When it comes to baking, it’s very important to select apples that maintain their structure. Some apples are delicious to snack on, but when you use them in baked goods they can turn out like mush. Normally, when I make apple pie, I opt for a mixture of Granny Smith apples and Fuji apples to have a nice balance of sweet and tart flavor. However, because rhubarb can be sour I don’t recommend Granny Smith, and instead, I would select sweeter apples.
Braeburn is a crisp and juicy apple that holds up especially well when baked. Its flavor is a mix of tart and sweet, making it a delicious baking apple. The reddish exterior with stripes of yellow and green makes for a beautiful presentation.
Fuji apples are quite popular for snacking on. They tend to be large, juicy, and crisp all the while maintaining their structure when baked. They have a honey-sweet flavor that is excellent for desserts and would pair nicely with rhubarb.
The Honeycrisp apple is extremely versatile and a dessert winner. Its crisp texture holds up very well in baking. Its flavor is sweet with a hint of honey, as the name suggests, but still a mild apple.
These apples are the perfect combination of sweet and tart. Their crisp texture holds up well in the oven. Their peak season is early in the fall, and as a result, not the ideal timing for the rhubarb season. However, Jonagold would be delicious in a traditional apple pie for fall.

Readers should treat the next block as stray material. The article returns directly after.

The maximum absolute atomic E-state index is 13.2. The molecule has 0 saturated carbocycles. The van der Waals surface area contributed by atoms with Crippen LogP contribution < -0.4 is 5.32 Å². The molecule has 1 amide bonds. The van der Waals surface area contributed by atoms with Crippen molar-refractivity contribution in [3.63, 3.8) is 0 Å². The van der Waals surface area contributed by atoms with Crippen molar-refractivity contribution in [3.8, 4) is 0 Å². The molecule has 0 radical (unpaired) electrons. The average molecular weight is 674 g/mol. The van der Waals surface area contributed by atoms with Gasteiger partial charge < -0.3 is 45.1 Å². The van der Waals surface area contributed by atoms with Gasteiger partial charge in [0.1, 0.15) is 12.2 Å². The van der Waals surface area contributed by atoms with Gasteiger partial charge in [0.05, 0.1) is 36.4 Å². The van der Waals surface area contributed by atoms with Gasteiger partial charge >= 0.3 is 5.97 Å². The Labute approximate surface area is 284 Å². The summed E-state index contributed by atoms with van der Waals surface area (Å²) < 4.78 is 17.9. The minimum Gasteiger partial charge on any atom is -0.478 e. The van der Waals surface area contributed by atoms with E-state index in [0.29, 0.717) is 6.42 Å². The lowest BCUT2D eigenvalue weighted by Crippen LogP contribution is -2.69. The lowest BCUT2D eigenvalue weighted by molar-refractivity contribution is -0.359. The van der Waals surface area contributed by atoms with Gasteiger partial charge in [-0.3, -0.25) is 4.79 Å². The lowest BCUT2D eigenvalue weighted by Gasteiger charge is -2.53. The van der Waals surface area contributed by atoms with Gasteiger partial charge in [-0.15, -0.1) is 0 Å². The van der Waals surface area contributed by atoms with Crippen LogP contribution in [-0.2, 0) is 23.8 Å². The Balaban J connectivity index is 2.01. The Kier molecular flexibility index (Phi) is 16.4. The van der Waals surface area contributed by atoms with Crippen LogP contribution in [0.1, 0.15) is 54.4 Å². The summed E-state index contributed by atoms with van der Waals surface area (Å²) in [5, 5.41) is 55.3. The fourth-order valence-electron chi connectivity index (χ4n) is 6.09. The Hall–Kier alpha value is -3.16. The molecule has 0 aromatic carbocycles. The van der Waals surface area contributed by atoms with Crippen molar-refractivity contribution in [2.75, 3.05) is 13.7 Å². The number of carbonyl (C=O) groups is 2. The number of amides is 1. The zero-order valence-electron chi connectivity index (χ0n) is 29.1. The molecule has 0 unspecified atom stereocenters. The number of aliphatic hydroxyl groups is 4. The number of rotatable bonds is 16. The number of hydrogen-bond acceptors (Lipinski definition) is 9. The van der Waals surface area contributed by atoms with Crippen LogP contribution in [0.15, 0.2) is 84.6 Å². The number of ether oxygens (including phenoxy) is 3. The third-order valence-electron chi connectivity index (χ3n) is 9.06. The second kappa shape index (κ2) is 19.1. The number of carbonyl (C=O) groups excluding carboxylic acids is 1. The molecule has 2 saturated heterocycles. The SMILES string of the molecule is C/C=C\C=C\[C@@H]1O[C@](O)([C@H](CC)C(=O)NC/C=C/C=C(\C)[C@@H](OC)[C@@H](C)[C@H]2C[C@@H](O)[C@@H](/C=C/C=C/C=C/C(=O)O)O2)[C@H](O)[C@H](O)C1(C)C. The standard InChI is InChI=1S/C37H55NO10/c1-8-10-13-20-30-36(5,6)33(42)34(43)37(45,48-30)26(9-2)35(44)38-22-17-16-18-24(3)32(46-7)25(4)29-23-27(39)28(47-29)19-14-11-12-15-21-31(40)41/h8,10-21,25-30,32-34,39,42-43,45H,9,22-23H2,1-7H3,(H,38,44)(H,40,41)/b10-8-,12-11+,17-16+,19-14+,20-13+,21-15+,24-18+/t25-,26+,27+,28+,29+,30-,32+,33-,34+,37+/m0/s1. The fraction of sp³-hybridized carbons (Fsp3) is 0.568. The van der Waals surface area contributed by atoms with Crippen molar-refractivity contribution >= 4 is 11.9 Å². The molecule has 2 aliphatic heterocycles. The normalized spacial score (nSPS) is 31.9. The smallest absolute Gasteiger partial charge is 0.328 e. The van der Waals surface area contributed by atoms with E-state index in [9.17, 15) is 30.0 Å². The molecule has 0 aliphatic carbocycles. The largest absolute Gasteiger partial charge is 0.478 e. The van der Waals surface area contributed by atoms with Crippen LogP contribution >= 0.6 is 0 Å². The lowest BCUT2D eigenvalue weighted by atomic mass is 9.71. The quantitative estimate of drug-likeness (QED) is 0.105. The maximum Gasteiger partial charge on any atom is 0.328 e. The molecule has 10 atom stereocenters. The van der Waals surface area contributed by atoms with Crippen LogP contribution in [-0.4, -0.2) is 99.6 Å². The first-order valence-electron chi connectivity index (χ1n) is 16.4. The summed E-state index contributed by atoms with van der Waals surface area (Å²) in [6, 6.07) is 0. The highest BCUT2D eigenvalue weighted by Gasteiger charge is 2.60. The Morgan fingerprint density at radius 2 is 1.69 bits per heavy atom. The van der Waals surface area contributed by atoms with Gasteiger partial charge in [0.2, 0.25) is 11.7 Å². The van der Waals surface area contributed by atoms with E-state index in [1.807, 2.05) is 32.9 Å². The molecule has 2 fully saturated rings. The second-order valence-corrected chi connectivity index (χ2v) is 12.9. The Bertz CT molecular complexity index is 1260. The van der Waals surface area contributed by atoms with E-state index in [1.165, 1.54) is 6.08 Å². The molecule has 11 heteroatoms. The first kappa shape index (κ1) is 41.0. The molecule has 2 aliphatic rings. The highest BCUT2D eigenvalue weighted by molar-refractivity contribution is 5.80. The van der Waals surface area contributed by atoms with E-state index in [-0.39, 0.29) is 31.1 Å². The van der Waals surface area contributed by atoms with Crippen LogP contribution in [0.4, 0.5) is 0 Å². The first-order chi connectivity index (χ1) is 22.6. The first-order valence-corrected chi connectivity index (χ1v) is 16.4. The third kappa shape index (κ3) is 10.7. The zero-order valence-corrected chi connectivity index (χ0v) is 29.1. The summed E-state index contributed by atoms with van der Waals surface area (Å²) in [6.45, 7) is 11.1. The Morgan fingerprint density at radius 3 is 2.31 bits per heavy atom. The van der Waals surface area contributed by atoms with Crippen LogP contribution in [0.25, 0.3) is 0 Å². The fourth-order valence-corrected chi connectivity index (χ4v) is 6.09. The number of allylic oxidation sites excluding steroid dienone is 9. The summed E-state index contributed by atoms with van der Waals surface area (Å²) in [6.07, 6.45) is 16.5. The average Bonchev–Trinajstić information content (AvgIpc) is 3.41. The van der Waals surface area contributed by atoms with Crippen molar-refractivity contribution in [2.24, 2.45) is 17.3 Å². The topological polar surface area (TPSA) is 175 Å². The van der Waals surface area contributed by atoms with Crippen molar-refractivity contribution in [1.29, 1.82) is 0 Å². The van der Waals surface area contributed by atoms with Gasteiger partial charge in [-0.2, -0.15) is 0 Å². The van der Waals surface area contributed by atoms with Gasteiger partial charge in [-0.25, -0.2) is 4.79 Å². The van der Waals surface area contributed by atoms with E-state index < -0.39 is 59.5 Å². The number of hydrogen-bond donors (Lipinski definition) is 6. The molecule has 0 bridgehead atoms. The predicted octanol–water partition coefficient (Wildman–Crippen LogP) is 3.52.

How to make an egg wash
An egg wash is simply a mixture of beaten egg and a liquid. You can use water, milk, or cream. The purpose of an egg wash is to add color and shine to your crust. If you are wondering how this works, let me explain.
The protein in the yolk of an egg adds the color while its fat adds the beautiful shine. You would think, why not just use an egg yolk then instead of a whole egg. However, the egg white has a high moisture content which prevents the yolk from drying out too quickly. This helps prevent the crust from drying out and becoming crisp and instead results in a tender finish.
To make an egg wash, in a small bowl mix together 1 whole egg plus 14 g (1 tablespoon) of water, milk, or cream. Lightly brush a thin layer on the surface of your pie crust. Be sure to evenly spread and avoid leaving any pools of liquid on the crust.
Tips and takeaways
- To prevent a soggy crust, brush your unbaked bottom crust with egg white. Allow it to dry for about 5 minutes before adding your fruit filling.
- If you prefer to use flour as your thickening agent, you can substitute 35 g (1/4 cup) all-purpose flour for the cornstarch.
- Pears are another delicious option in this pie. You can substitute an equal amount of firm pears for the apples. I would highly recommend Barlett pears. The flavor complements the rhubarb.
- Citrus pairs well with rhubarb. You can add 1 teaspoon of lemon or orange zest to the recipe for a subtle but complementary flavor.
Love rhubarb? Try these other recipes…
Make sure to tag me @thesweetoccasion on Instagram and leave me a review below if you make this Rhubarb Apple Pie. I’d love to see your creations and read your feedback. And if you would like to make this recipe later, be sure to pin this recipe using the button on any of these images. Let’s make every occasion a sweet occasion!Print